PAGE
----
Most press releases surrounding the new Beam G2 have focussed heavily on the new feature set it offers, but if you’re looking to upgrade your Beam or expand your Sonos system, it’s worth noting what’s stayed the same. Much like the rest of the Sonos S2 system, you’ll benefit from Airplay 2, Spotify Connect and Trueplay tuning; but below are some features specific to the Beam G1 that have been carried across to the new Beam G2:
✓ Same five internal drivers - Four mid-woofers & one tweeter along with 3 passive radiators. It’s just the processor that has been changed allowing this acoustic infrastructure to handle Dolby Atmos
✓ Voice Assistant - The same far-field microphone array has been built into Beam G2 to give you excellent microphone clarity over either Amazon Alexa or Google Assistant
✓ Speech Enhancement and Night Sound - You’ll benefit from these in-app audio presets which raise the vocal volume or suppress louder sounds when needed on either Beam G1 or Beam G2.
✓ Simple Set-up - but NFC integration has made this even easier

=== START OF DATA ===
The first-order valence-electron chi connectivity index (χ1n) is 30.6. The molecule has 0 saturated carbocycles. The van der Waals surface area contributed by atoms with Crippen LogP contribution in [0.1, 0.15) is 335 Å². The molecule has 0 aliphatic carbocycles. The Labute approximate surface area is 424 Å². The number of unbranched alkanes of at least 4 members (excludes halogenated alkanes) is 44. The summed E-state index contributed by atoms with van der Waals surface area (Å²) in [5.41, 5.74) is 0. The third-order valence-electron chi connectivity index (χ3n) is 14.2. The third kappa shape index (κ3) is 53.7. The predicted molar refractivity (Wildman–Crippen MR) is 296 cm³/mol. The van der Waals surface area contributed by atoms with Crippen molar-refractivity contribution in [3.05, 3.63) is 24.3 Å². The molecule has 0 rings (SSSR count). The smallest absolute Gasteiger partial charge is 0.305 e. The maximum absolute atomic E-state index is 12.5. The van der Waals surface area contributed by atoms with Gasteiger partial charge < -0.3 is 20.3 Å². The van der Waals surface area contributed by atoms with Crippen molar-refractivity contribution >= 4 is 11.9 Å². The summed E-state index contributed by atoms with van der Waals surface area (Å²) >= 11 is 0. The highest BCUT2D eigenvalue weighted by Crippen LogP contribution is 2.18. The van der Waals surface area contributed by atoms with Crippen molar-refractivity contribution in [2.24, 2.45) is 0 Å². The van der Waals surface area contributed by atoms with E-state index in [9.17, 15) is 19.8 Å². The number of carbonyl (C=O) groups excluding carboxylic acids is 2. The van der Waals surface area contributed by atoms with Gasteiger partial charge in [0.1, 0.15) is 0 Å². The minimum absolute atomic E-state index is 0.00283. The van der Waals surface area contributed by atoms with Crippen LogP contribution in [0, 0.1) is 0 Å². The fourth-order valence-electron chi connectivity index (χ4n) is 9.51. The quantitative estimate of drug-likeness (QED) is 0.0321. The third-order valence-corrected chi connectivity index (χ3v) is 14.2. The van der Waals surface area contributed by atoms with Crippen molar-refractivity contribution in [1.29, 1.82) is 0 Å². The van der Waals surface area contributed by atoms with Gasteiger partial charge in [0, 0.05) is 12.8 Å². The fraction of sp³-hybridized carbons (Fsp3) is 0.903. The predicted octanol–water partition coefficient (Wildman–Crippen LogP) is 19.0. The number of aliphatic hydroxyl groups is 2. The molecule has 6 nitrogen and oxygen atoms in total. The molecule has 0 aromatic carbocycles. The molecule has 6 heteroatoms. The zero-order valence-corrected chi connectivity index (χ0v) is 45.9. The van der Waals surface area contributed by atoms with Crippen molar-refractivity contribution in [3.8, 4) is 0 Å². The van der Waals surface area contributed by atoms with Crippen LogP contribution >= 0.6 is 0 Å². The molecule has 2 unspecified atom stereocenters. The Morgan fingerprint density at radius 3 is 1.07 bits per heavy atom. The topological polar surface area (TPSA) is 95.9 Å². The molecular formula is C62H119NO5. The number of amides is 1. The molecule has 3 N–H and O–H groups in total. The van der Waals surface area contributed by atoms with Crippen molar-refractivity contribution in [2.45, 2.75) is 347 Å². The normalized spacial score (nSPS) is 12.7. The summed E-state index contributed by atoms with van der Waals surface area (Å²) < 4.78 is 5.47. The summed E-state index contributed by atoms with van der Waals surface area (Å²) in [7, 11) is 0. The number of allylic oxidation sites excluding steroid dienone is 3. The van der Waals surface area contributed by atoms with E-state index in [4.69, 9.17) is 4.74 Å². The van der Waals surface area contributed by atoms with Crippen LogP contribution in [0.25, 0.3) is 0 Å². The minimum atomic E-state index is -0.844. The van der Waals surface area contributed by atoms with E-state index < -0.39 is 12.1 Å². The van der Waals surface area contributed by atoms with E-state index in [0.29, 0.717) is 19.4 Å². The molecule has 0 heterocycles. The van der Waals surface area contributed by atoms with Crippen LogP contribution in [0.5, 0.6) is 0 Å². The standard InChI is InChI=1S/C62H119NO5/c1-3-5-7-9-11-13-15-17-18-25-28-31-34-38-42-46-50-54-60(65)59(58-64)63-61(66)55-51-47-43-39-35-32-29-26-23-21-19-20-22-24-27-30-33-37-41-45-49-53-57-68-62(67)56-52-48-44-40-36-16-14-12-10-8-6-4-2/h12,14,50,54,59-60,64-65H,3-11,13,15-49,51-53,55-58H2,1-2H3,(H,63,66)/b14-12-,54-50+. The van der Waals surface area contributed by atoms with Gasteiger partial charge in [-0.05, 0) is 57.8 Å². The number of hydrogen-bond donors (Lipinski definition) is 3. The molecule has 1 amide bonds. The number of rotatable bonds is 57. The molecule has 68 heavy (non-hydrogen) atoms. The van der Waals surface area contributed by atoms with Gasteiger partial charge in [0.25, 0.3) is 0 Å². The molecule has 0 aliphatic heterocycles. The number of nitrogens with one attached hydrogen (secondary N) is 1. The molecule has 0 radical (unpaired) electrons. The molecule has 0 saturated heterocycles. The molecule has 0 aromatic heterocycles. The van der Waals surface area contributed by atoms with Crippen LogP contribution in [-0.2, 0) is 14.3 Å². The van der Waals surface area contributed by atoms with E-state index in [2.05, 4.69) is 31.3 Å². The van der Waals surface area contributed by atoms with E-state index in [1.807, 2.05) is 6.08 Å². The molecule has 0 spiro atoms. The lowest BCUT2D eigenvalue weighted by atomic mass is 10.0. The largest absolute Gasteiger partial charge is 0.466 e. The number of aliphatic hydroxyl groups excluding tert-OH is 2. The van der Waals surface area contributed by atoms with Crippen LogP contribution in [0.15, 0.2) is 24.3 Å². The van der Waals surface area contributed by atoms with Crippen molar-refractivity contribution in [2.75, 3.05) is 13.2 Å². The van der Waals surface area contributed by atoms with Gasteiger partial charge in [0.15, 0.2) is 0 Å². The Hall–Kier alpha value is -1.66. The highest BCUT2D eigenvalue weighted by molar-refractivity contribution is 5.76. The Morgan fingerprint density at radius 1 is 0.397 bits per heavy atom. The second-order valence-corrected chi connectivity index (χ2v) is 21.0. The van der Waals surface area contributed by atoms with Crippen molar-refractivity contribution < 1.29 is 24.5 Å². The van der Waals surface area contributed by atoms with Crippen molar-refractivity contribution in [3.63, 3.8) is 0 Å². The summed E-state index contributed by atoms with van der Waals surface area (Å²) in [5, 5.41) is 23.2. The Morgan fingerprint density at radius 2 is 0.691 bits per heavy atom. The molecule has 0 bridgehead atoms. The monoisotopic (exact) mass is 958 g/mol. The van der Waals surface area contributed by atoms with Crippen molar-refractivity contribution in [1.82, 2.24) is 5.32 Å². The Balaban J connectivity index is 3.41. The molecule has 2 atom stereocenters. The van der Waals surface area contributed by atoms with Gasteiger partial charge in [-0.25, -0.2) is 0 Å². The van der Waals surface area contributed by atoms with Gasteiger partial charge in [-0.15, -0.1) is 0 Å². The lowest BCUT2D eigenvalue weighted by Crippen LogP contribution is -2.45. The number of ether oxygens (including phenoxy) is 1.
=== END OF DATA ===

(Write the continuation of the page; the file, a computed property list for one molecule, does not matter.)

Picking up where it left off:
✓ Amazon Ultra HD streaming - Technically this hasn’t stayed the same as it’s brand new for both Beam G1 and Beam G2, but Amazon Ultra HD lossless streaming up to 24-bit/ 48kHz can be accessed on both iterations.
The all-important question. It’s hard to answer definitively due to the many different factors that shape whether someone may think the upgrade was necessary, but we’ve collected our thoughts below:
|Worth the Upgrade to Beam Gen 2||Stick with Beam Gen 1|
|✓ You want to make the move into Dolby Atmos surround sound, but don’t want to overpower a smaller room with the Sonos Arc
✓ You’re interested in spatial audio and new Dolby Atmos Music which is only available on the Beam G2 and Arc
✓ Sonos don’t suggest that an upgrade from the Beam Gen 1 is necessary, but if you wanted to expand your system into other rooms you could opt for the Beam Gen 2 in your most-used TV watching space, such as your lounge, and then move your Beam Gen 1 into a secondary space.
|✖ TVs that don’t support eARC or compatible HDMI ARC won’t benefit from the move into Dolby Atmos. Particularly if the TV you have only supports standard Optical connection.
✖ The TV content you enjoy at home is largely recorded in standard stereo or Dolby Digital. If you don’t have the facility to play Dolby Atmos recorded content, there’s no reason to upgrade to Beam Gen 2.
✖ If you only have one TV or you have nowhere to put your original Beam, there’s no need for upgrade!
We hope you've found this comparison helpful. If you're still unclear about whether the Sonos Beam Gen 2 is for you or wanted any more information, our friendly customer service team are on hand to help. You can reach us via the following channels:
|Live Chat on our Website|
|0800 677 1100|